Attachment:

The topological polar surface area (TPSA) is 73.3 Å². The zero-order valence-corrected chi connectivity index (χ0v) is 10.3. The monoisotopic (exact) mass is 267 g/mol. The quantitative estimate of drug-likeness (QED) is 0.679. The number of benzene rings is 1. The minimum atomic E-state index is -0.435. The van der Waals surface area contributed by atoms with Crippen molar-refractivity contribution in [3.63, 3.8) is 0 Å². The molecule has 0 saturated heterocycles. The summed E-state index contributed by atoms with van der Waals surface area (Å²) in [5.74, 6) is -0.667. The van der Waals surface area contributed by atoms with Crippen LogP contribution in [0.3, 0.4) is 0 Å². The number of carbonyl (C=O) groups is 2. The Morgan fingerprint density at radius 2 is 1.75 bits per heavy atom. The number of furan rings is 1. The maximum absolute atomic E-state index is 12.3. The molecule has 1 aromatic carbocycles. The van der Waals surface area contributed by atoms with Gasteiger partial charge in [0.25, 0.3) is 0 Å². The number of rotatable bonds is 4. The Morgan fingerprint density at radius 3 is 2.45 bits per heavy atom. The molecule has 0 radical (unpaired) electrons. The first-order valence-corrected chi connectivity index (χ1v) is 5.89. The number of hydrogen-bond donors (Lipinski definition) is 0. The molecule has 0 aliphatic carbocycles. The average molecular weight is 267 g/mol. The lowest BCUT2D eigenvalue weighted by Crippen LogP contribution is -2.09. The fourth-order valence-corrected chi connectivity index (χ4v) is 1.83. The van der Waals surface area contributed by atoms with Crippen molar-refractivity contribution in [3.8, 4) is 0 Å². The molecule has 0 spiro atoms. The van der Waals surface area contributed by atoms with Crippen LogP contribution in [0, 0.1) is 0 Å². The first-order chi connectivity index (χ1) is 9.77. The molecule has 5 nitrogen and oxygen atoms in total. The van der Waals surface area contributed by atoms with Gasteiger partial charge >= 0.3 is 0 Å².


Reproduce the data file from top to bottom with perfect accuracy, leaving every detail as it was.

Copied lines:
The topological polar surface area (TPSA) is 73.3 Å². The zero-order valence-corrected chi connectivity index (χ0v) is 10.3. The monoisotopic (exact) mass is 267 g/mol. The quantitative estimate of drug-likeness (QED) is 0.679. The number of benzene rings is 1. The minimum atomic E-state index is -0.435. The van der Waals surface area contributed by atoms with Crippen molar-refractivity contribution in [3.63, 3.8) is 0 Å². The molecule has 0 saturated heterocycles. The summed E-state index contributed by atoms with van der Waals surface area (Å²) in [5.74, 6) is -0.667. The van der Waals surface area contributed by atoms with Crippen LogP contribution in [0.3, 0.4) is 0 Å². The number of carbonyl (C=O) groups is 2. The Morgan fingerprint density at radius 2 is 1.75 bits per heavy atom. The number of furan rings is 1. The maximum absolute atomic E-state index is 12.3. The molecule has 1 aromatic carbocycles. The van der Waals surface area contributed by atoms with Gasteiger partial charge in [0.25, 0.3) is 0 Å². The number of rotatable bonds is 4. The Morgan fingerprint density at radius 3 is 2.45 bits per heavy atom. The molecule has 0 radical (unpaired) electrons. The first-order valence-corrected chi connectivity index (χ1v) is 5.89. The number of hydrogen-bond donors (Lipinski definition) is 0. The molecule has 0 aliphatic carbocycles. The average molecular weight is 267 g/mol. The lowest BCUT2D eigenvalue weighted by Crippen LogP contribution is -2.09. The fourth-order valence-corrected chi connectivity index (χ4v) is 1.83. The van der Waals surface area contributed by atoms with Crippen molar-refractivity contribution in [3.8, 4) is 0 Å². The molecule has 0 spiro atoms. The van der Waals surface area contributed by atoms with Crippen LogP contribution in [0, 0.1) is 0 Å². The first-order chi connectivity index (χ1) is 9.77. The molecule has 5 nitrogen and oxygen atoms in total. The van der Waals surface area contributed by atoms with Gasteiger partial charge >= 0.3 is 0 Å².